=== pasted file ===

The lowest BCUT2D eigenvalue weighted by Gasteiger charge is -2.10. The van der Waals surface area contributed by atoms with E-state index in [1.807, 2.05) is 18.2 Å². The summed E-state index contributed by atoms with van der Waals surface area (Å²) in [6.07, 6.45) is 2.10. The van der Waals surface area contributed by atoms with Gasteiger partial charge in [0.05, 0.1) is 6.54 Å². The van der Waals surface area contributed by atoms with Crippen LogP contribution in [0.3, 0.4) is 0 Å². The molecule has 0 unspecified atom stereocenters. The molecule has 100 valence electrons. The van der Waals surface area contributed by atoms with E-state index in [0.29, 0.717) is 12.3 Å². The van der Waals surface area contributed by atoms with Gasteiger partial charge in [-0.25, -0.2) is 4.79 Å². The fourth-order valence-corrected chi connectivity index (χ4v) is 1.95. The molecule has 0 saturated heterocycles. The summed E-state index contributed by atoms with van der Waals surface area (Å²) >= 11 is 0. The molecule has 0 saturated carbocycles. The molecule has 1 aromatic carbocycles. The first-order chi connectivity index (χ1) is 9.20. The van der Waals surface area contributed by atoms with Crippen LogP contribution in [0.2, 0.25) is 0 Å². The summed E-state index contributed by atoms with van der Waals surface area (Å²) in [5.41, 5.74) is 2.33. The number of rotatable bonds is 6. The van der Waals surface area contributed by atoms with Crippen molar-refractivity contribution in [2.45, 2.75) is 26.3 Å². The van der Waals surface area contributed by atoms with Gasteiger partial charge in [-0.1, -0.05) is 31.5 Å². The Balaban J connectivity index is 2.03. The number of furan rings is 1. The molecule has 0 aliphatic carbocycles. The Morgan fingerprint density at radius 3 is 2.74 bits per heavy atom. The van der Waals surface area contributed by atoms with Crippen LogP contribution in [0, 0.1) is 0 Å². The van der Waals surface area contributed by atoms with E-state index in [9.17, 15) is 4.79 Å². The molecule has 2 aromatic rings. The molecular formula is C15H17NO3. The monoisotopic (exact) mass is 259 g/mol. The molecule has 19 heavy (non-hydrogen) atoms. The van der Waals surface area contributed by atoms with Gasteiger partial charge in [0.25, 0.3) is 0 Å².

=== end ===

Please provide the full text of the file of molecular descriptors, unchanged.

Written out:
The lowest BCUT2D eigenvalue weighted by Gasteiger charge is -2.10. The van der Waals surface area contributed by atoms with E-state index in [1.807, 2.05) is 18.2 Å². The summed E-state index contributed by atoms with van der Waals surface area (Å²) in [6.07, 6.45) is 2.10. The van der Waals surface area contributed by atoms with Gasteiger partial charge in [0.05, 0.1) is 6.54 Å². The van der Waals surface area contributed by atoms with Crippen LogP contribution in [0.3, 0.4) is 0 Å². The molecule has 0 unspecified atom stereocenters. The molecule has 100 valence electrons. The van der Waals surface area contributed by atoms with E-state index in [0.29, 0.717) is 12.3 Å². The van der Waals surface area contributed by atoms with Gasteiger partial charge in [-0.25, -0.2) is 4.79 Å². The fourth-order valence-corrected chi connectivity index (χ4v) is 1.95. The molecule has 0 saturated heterocycles. The summed E-state index contributed by atoms with van der Waals surface area (Å²) >= 11 is 0. The molecule has 0 saturated carbocycles. The molecule has 1 aromatic carbocycles. The first-order chi connectivity index (χ1) is 9.20. The van der Waals surface area contributed by atoms with Crippen LogP contribution in [0.2, 0.25) is 0 Å². The summed E-state index contributed by atoms with van der Waals surface area (Å²) in [5.41, 5.74) is 2.33. The number of rotatable bonds is 6. The van der Waals surface area contributed by atoms with Crippen molar-refractivity contribution in [2.45, 2.75) is 26.3 Å². The van der Waals surface area contributed by atoms with Gasteiger partial charge in [-0.1, -0.05) is 31.5 Å². The Balaban J connectivity index is 2.03. The number of furan rings is 1. The molecule has 0 aliphatic carbocycles. The Morgan fingerprint density at radius 3 is 2.74 bits per heavy atom. The van der Waals surface area contributed by atoms with Crippen LogP contribution in [0, 0.1) is 0 Å². The van der Waals surface area contributed by atoms with E-state index in [9.17, 15) is 4.79 Å². The molecule has 2 aromatic rings. The molecular formula is C15H17NO3. The monoisotopic (exact) mass is 259 g/mol. The molecule has 19 heavy (non-hydrogen) atoms. The van der Waals surface area contributed by atoms with Gasteiger partial charge in [0.25, 0.3) is 0 Å².